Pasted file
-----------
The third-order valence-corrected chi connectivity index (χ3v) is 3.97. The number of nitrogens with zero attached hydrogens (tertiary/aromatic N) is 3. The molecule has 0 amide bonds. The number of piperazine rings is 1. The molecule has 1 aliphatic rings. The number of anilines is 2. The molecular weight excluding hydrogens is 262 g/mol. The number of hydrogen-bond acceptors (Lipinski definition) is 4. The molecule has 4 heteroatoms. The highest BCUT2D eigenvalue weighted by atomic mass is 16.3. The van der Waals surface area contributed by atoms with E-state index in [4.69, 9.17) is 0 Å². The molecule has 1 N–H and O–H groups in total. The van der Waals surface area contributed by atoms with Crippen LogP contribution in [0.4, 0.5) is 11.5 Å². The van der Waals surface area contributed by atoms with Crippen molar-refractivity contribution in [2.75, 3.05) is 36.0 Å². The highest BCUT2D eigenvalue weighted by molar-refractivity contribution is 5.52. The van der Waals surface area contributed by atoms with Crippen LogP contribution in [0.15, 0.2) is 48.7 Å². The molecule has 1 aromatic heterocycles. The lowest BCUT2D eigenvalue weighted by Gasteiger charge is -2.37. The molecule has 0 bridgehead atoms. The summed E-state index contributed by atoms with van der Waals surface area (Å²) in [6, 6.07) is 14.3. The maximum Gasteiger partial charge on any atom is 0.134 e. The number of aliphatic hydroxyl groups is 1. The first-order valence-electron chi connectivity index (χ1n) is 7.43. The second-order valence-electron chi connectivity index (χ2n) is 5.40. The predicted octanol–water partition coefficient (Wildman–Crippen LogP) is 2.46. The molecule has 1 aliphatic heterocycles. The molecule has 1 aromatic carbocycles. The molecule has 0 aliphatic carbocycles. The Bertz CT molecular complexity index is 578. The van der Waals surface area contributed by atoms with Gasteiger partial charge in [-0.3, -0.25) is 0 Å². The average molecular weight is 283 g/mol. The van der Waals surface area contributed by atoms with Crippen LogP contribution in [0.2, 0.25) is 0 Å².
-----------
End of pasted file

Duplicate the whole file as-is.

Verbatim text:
The third-order valence-corrected chi connectivity index (χ3v) is 3.97. The number of nitrogens with zero attached hydrogens (tertiary/aromatic N) is 3. The molecule has 0 amide bonds. The number of piperazine rings is 1. The molecule has 1 aliphatic rings. The number of anilines is 2. The molecular weight excluding hydrogens is 262 g/mol. The number of hydrogen-bond acceptors (Lipinski definition) is 4. The molecule has 4 heteroatoms. The highest BCUT2D eigenvalue weighted by atomic mass is 16.3. The van der Waals surface area contributed by atoms with E-state index in [4.69, 9.17) is 0 Å². The molecule has 1 N–H and O–H groups in total. The van der Waals surface area contributed by atoms with Crippen LogP contribution in [0.4, 0.5) is 11.5 Å². The van der Waals surface area contributed by atoms with Crippen molar-refractivity contribution in [2.75, 3.05) is 36.0 Å². The highest BCUT2D eigenvalue weighted by molar-refractivity contribution is 5.52. The van der Waals surface area contributed by atoms with Crippen LogP contribution in [0.15, 0.2) is 48.7 Å². The molecule has 1 aromatic heterocycles. The lowest BCUT2D eigenvalue weighted by Gasteiger charge is -2.37. The molecule has 0 bridgehead atoms. The summed E-state index contributed by atoms with van der Waals surface area (Å²) in [6, 6.07) is 14.3. The maximum Gasteiger partial charge on any atom is 0.134 e. The number of aliphatic hydroxyl groups is 1. The first-order valence-electron chi connectivity index (χ1n) is 7.43. The second-order valence-electron chi connectivity index (χ2n) is 5.40. The predicted octanol–water partition coefficient (Wildman–Crippen LogP) is 2.46. The molecule has 1 aliphatic heterocycles. The molecule has 1 aromatic carbocycles. The molecule has 0 aliphatic carbocycles. The Bertz CT molecular complexity index is 578. The van der Waals surface area contributed by atoms with Gasteiger partial charge in [-0.3, -0.25) is 0 Å². The average molecular weight is 283 g/mol. The van der Waals surface area contributed by atoms with Crippen LogP contribution in [0.2, 0.25) is 0 Å².